Wednesday Write-in #79

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Welcome to the Wednesday Write-in!

Welcome to the Wednesday Write-in. This event runs every week to help any and all writers take control of their productivity and imaginations. Please join in; we’d love to read your work.


strawberry  ::  tag  ::  code  ::  lower reaches  ::  hideaway


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  • Use the prompts as inspiration or try to work them into your story somehow. Use as many as you want.
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  • Please take the time to read and comment on as many other stories as you have time for (but we won’t shout at you if you don’t).
  • If you want to write a poem, a script, or something completely different, feel free.

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47 thoughts on “Wednesday Write-in #79

  1. The Con
    The woman delved into the lower reaches of her capacious handbag, searching for the note with the code. She’d been told to memorise it, but she knew what she was like with numbers so she’d written it down. She couldn’t stand here rummaging; she’d have to find somewhere to sit so she could go through the bag properly. Maybe there was a café further down the road.
    He had clocked her from his hideaway in the empty shop across the road from the bank. He hadn’t been told to expect a woman, and especially not one as conspicuous as this one. She stuck out like a beacon with that mass of strawberry blonde hair and her faux fur coat. Now she was moving off, but he’d tail her. He’d stick to her like a security tag on an expensive dress. They didn’t go far, but if she wanted a coffee first that was fine by him. He took a seat where he could watch her without being directly in her eye-line.
    She finished her coffee in a leisurely manner then set to work emptying her bag bit by bit onto the table. The mobile phone, the cosmetic purse, comb, sunglasses, wallet, diary, pen, crumpled tissues and receipts. Watching her, mesmerised, it seemed like a magician’s trick as more and more items emerged, even a coloured scarf. Ah, she smiled, there was the piece of paper with her pin number, now she could go to the ATM and get cash. She really should try and remember it. But she didn’t need it just yet as she still had the hundred she’d been given for the job. Easy money. Just hang around outside the bank for a few minutes then go and have a coffee.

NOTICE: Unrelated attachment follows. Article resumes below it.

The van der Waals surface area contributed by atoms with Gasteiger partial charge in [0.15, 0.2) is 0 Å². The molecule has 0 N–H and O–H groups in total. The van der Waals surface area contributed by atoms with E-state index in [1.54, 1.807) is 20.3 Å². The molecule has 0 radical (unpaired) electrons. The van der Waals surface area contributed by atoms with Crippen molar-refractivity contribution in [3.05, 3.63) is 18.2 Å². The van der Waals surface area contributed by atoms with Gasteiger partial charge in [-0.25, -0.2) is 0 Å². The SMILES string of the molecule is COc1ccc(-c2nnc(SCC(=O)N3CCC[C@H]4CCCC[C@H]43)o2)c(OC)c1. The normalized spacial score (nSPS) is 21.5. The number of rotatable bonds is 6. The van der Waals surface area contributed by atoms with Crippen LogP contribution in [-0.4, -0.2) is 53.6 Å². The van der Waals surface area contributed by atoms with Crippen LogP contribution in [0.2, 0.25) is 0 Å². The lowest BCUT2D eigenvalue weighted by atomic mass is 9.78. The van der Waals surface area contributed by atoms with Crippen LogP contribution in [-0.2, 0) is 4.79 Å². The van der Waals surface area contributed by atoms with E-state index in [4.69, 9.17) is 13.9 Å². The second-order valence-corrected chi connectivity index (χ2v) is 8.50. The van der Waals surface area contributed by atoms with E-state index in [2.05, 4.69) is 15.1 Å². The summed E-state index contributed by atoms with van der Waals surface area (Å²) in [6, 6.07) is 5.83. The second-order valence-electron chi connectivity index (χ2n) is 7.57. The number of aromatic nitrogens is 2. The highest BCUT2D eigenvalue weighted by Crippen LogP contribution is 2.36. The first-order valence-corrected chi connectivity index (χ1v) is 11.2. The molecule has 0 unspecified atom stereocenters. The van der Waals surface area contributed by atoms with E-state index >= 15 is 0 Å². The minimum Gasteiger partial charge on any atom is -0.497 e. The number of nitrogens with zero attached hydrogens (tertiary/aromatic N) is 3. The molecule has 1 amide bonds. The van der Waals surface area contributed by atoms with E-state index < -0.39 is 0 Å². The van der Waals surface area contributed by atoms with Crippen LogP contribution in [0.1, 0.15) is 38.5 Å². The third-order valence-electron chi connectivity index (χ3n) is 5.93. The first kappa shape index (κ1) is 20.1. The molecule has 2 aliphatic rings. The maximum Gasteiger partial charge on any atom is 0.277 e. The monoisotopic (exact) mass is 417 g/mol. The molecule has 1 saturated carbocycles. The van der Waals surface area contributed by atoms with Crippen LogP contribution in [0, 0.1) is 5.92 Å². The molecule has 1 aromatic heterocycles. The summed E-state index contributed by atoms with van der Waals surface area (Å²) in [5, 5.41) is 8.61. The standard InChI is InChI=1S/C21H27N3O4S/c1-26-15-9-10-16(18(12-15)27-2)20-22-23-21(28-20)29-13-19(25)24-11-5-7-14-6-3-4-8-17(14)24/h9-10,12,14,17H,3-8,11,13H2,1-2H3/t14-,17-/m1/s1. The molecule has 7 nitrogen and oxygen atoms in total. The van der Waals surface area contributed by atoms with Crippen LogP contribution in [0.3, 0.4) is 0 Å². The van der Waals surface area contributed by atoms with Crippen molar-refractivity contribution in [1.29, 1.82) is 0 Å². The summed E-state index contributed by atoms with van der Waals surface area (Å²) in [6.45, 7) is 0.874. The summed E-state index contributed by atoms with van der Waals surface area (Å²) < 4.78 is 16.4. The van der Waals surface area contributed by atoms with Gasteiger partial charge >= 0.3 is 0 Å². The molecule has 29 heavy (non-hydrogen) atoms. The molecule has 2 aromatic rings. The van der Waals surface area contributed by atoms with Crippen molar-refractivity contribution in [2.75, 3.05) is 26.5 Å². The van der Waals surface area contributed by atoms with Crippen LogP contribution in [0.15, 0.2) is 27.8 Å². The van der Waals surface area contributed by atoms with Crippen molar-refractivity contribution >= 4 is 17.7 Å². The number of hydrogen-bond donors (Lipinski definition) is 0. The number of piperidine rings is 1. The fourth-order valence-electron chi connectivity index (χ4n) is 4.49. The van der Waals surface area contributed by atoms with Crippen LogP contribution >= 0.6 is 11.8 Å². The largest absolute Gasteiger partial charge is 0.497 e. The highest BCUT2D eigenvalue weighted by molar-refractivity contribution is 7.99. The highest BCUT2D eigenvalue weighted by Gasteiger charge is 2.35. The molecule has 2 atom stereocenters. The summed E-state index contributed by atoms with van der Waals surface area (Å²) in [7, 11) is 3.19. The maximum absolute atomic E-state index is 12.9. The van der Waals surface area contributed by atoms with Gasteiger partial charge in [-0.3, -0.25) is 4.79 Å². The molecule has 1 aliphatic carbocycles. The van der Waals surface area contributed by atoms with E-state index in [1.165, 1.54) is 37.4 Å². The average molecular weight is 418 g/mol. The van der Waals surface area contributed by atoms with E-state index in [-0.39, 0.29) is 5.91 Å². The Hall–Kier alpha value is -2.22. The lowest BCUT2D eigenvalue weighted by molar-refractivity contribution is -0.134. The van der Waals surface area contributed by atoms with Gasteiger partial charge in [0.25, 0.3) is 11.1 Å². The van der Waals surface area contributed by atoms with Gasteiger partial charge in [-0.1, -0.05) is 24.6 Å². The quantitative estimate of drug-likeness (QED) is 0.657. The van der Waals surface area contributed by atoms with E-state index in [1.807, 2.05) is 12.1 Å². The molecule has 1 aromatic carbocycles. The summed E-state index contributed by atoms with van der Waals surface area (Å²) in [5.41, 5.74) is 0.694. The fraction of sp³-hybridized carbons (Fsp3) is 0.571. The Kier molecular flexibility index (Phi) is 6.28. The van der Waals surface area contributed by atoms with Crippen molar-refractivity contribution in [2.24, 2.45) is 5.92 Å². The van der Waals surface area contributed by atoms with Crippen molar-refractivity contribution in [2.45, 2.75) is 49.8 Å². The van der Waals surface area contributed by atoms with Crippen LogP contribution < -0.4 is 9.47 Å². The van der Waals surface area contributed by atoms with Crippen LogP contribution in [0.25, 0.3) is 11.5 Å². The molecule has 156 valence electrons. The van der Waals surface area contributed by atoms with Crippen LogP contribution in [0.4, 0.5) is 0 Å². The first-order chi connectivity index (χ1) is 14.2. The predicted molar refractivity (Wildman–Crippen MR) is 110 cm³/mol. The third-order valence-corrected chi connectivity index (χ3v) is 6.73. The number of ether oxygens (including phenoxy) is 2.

Back at the bank a young man punched in the entry code and slipped inside. The diversion tactic was money well spent, a drop in the ocean compared with what he’d be raking in.

      • What shop-lifting? Just the normal contents of a woman’s handbag! And just once and no!! Sorry you didn’t get it. Maybe the title should have been The Decoy. The woman was paid to look suspicious outside the bank so the watcher followed her, leaving the coast clear for the young man to get into the bank unseen.

    • Excellent! The old ‘diversion’ tactic working like a dream yet again. I really enjoyed this story – it’s really imaginative, and very well described. I particularly liked how you used the prompt ‘tag’; that was a touch of brilliance. 🙂

    • Great twist. The diversion tactic effectively distracted me too! You always use the prompts in such an original way, well done.

  2. Cakes 79 Feb 19th 2014
    strawberry :: tag :: code :: lower reaches :: hideaway
    I looked out across the bridge where it must have happened, her body was found further down the lower reaches of the river. She still had the briefcase chained to her wrist but no identification tag. At first the boatman who discovered her thought it was a log washed down after the recent storms. He said he was surprised when he realised it was a human being lying face down on the muddy bank and he called the police immediately.
    Later the following day I got the job of going down to the morgue to identify her. She was on the dissecting slab covered with a white sheet and they pulled it down to let me look at her face.
    ‘Yes that’s her no doubt,’ I managed.
    That strawberry birth mark on her shoulder, still red on the white drained body that had been so beautiful to me as we made love in our own private hideaway. Nobody knew about our relationship, it was forbidden in the code of behaviour book they gave out to all new spies.

  3. Strawberry Fields For a Short While